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In Context #6 (Fall, 2001, pp. 12-14); copyright 2001 by The Nature Institute

What Forms an Animal?
Craig Holdrege

What forms an animal? A likely answer these days is "genes." Or perhaps: "genes and environment." Such high-level abstractions reveal how little we actually know and tend to discourage further inquiry. When I hear "genes and environment" I yearn for something more concrete, something I can mentally take hold of. And the only way I know to develop such saturated concepts is to get back to the things themselves—to look carefully at what nature presents and inch my way toward a more full-toned understanding.

Wild and Captive Lions

A few years ago I came across a remarkable article written in 1917 by N. Hollister, then superintendent of the National Zoo in Washington, DC. (See end of this article.) He was studying the lion specimen collection at the National Museum, which encompassed over 100 lion skulls and skins. Hollister noticed marked differences between wild-killed specimens and those that had lived for a number of years at the Washington zoo. He proceeded to make a more detailed comparative study.

Since lions from different areas of the world and also different regions of Africa differ substantially from one another, Hollister focused on one subspecies—the Masai lion (Panthera leo masaica) from East Africa. Five of the zoo-reared animals were Masai lions and had been captured as small cubs near Nairobi, Kenya. Hollister compared these specimens with wild-killed lions from the same area. He thus had animals from the same subspecies and one regional population. He knew, in other words, that he was comparing fairly close relatives and not genetically and geographically distinct populations.

When the five lions were brought from Kenya to the Washington zoo, they already stood out through their very pale, grayish buff-colored fur. This is the typical coloration of wild-living Masai lions, but contrasted starkly with the much more darkly colored lions at the Washington zoo. Over a period of years the fur of these imported animals darkened considerably, becoming like that of the other lions at the zoo. Moreover, the captive male lions grew much longer manes than wild Masai lions and they also had longer and fuller hair tufts at their elbows.

Immediately we ask, "Why?" But an easy answer is not forthcoming. Hollister was cautious. He believed the higher humidity and precipitation in Washington might have played a role in fur darkening, since humidity has been correlated with darkening of fur, and also feathers in birds. But he also recognized that the quality of light as well as metabolic changes due to the abnormal life and diet in the zoo might have contributed to the differences.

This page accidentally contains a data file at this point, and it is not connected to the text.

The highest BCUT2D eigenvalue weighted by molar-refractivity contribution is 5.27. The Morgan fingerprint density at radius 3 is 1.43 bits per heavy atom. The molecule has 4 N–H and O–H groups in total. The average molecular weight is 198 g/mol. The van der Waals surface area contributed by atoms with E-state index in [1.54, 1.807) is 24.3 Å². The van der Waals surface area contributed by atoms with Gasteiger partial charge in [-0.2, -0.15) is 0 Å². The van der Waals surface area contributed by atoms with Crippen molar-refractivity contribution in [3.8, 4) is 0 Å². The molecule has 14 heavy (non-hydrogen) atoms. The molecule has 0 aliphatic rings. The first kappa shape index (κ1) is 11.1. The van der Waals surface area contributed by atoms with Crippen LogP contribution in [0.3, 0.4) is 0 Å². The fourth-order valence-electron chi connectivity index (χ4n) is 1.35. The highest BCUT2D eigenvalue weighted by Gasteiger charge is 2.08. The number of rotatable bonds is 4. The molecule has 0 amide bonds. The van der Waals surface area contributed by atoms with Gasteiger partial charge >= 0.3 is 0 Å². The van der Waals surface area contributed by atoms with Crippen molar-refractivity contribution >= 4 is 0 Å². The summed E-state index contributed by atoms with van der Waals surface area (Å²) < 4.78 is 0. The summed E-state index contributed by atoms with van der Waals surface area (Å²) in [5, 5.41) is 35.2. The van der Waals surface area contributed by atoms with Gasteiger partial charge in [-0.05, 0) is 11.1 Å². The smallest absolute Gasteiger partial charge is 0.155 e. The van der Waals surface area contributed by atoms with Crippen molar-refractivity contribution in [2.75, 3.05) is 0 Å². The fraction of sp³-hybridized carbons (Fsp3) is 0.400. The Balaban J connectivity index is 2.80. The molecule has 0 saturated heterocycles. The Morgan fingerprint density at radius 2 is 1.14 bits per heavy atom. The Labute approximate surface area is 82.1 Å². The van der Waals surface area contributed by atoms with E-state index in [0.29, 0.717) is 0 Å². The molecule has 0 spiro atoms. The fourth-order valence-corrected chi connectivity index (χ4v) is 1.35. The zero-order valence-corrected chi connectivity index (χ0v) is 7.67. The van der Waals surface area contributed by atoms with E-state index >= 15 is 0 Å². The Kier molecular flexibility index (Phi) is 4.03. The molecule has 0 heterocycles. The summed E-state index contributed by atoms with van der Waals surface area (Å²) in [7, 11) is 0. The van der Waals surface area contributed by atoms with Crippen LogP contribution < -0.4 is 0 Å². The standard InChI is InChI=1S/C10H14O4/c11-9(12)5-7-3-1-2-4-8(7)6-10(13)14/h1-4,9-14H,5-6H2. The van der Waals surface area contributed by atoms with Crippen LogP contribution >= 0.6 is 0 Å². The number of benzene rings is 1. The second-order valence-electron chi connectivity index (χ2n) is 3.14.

The Skulls of Wild and Captive Lions

Since an animal's fur is in direct contact with the external environment, we can imagine that it might somehow change in relation to changing environmental conditions. But the solid and complexly formed skull, hidden from the world by skin and muscles, is another matter. And yet, surprisingly, the most striking differences between the wild and zoo-reared animals were in their skulls (see Figures 1, 2 and 3).

Figure 1

Figure 1. Top view of a zoo-reared (left) and a wild-killed (right) lion, both adult males. Drawn to same scale. (Drawings by Christina Holdrege. After Hollister 1917.)

The skulls from the zoo-reared animals are much shorter and broader than in the wild animals. They appear compact compared to the more sleek skulls of the wild lions. When I first saw the photographs of the skulls, I thought they had been incorrectly labeled, expecting the more stocky, massive skull to have belonged to a wild animal. But they were correctly labeled and I needed to consider the matter more closely. (A good exercise in overcoming prejudice!)

The skulls from the zoo-reared animals—whether male or female—are not only broad but also thicker-boned. One can see this in the prominent cheekbones (zygomatic arches, see Figure 1). The arch sweeps out further to the sides and consists of much thicker and more rounded bone. Figure 2 shows a cross section through the bone of the zygomatic arch in a zoo-reared and a wild animal. The difference is glaring. The zoo-reared animal's bone is triangular in cross section with convex surfaces and rounded corners. It consists largely of porous bone material (spongiosa). In contrast, the wild animal's arch is narrower and has one concave and one convex surface that meet at the top of the arch, forming a sharp ridge. The arch has little porous bone, consisting mainly of the outer layer of strong compact bone.

Figure 2

Figure 2. Cross section through the zygomatic arch of a wild-killed (left) and a zoo-reared (right) lion. Adult males of same age; natural size. (From Hollister 1917.)

Similar differences are visible at the rear of the skull (see Figure 3). Not only is the skull of the zoo-reared animal much broader, the surfaces and forms are more rounded with gradual transitions from convex to concave. The skull of the wild-reared lion has much sharper, more defined edges and angles.

Figure 2

Figure 3. View from the rear of a wild-killed (top) and a zoo-reared (bottom) lion, both adult males. Drawn to same scale. (Drawings by Christina Holdrege. After Hollister 1917.)

One further interesting contrast between the skulls pertains to the braincase (see Figure 1). Measured externally, the braincase in the skull of a wild lion is smaller than in the zoo-reared lion. When, however, one measures the internal cranial capacity—which is a direct indicator of brain size—the wild lion skull is considerably larger (40 to 50 cubic centimeters greater in size). This apparent paradox is resolved when one considers bone thickness. As in the other parts of the skull, the bones of the braincase are substantially thicker in the skull of the zoo-reared animal. Therefore the braincase appears externally larger but internally leaves less room for the brain. The larger brain of wild lions is covered by thinner, but solid, compact bone.